Nearly 100 people gathered before the steps of Bailey Hall, decked in red and white bandanas, CGSU buttons and flowers, all ready to march towards Day Hall to deliver Cornell Graduate Student United’s petition of more than 1,200 signatures to the University.
Clad in red to show solidarity with CGSU, Cornell graduate students, undergraduates and even members of Ithaca College congregated for the march — a showing that “sends a powerful message to Cornell’s administration,” said Maggie Gustafson grad in a speech at the rally to the cheers of her audience.
This message, according to Radu Parvulescu grad and CGSU member, is “to make it clear that we’re not quiet. We’re happy to take to the streets and we’re happy to let the whole campus know that we are here. This won’t be a back-room, shady corner kind of affair,” he said.
This rally comes following CGSU’s announcement that it has notified the University of its intent to file a petition, bringing CGSU one step closer toward an election for unionization of graduate students.
For Gustafson, the message of the rally extended not only to the administration but also to “grad workers who feel isolated in their workplace,” to let them know “you are not alone, we are here for you,” she said.
“I’m so heartbroken by all the stories of the struggles my fellow grads faced,” Gustafson said. “Today is a momentous day. Today we start to do something to alleviate these struggles.”
With bandanas flapping in the wind, they tore through the Arts Quad shouting proudly and demanding union solidarity on their way to Day Hall. Once they arrived, they stretched their 50 foot banner displaying 1,200 signatures across the entrance.
Beyond the celebration of the progress towards unionization, graduate students like Josh Savala, a CGSU member, were excited to see the unity that the event brought. This sense of unity did not always endure during the polarity that unionization brought, but Wednesday’s rally was a moment of unified support.
Savala said he was excited to see so many students “working across STEM and humanities [and] working across those divides that artificially are there to divide us, but we’re now actually doing this together.”
Undergraduate students marched alongside their fellow graduate students in a show that “us undergraduates should, can and always will support our grad student workers because after all, you’ve always been the ones to support us,” Xavier Eddy ’19 said.
Instead of delivering the petition to Barbara Knuth, dean of the graduate school, CGSU members, according to Michaela Brangan grad and CGSU administrative liaison, intentionally chose to make the trek to Day Hall to deliver the petition to Mary Opperman, vice president for human resources, and safety services.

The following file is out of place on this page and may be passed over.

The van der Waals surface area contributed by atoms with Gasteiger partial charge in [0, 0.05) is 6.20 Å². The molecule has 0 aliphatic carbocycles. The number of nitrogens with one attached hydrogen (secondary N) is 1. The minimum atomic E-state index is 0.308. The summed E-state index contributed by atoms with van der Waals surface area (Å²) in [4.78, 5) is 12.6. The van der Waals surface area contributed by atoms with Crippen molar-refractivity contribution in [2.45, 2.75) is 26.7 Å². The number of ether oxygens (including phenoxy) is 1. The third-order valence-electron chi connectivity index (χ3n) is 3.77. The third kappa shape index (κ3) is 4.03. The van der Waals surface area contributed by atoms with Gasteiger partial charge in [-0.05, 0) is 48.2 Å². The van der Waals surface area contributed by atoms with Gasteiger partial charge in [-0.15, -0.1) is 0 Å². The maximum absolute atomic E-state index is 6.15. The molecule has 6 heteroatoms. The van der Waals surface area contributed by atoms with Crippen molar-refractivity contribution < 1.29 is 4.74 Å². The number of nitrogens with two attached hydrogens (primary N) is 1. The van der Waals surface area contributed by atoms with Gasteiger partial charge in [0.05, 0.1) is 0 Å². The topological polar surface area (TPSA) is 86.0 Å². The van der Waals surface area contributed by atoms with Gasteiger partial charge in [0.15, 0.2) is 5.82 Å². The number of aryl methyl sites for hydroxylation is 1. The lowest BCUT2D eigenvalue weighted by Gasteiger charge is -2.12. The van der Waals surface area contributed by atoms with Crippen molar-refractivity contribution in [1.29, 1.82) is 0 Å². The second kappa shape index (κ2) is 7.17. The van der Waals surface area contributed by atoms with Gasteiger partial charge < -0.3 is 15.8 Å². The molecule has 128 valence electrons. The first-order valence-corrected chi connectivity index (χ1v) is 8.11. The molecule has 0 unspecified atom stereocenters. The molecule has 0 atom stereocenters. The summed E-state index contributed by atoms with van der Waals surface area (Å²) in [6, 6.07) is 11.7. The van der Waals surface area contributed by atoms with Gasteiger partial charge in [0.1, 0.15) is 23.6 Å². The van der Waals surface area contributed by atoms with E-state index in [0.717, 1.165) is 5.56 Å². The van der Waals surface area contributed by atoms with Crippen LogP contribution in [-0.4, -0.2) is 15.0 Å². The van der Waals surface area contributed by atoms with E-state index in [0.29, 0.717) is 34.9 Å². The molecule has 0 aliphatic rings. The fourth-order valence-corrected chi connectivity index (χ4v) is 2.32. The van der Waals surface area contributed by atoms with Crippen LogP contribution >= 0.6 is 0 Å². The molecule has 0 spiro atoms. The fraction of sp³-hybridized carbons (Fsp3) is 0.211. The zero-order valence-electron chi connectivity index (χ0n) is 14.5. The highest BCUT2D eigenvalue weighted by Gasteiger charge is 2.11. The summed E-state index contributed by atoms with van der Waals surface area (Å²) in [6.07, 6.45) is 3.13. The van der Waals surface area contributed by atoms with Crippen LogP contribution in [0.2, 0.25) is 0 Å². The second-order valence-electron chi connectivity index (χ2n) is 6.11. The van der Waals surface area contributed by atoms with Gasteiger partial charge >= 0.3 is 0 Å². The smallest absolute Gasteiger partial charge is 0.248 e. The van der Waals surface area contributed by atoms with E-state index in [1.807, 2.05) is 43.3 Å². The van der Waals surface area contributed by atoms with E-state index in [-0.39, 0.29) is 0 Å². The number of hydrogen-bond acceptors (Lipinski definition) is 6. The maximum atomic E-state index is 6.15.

“The meaning of [the delivery] being between Cornell HR and us is also a recognition that we’re workers,” Brangan said. “If we’re just delivering this to Barb Knuth, who is the dean of the graduate school, it would be just within the graduate student realm, but doing it here, it has a lot of impact.”
Additionally among the crowds to stand with the Cornell graduate student unionization effort were Ithaca College faculty and students. Along with their commitment to labor activism, I.C. faculty and students march amidst the ongoing negotiations between Ithaca College faculty and the administration.
One such faculty member, Tom Schneller ’08 spoke before the crowd, drawing parallels between the graduate student unionization and the struggles faced by I.C. contingent faculty, offering advice for moving forward.
“This is not an isolated phenomenon. We are all pushing against the same forces that are trying to keep us down,” he said. “In today’s academic environments, administrators are in it for themselves. They are a class that has its own interests and these interests generally do not overlap with those of students and teachers and that is something to watch out for as you go ahead. Stick to it, don’t give up, don’t let the administration keep you down.”
While the unionization effort has been an ongoing movement since 2014, many CGSU members expressed their gratitude to see this day marked with extraordinary progress.
“Coming here to deliver this position to the labor and employment office, this has been years in the making,” said Paul Berry grad. “Myself and literally hundreds of other graduate workers since 2014 have put in countless hours of unpaid labor to get us here today to deliver the petition to make a big step forward.”
“Looking back and seeing how many people came out here today, thinking about all of the work that everyone’s’ out in over the years, it’s definitely very fulfilling and inspiring to see,” Berry added.
Rachel Whalen ’19 contributed reporting to this article.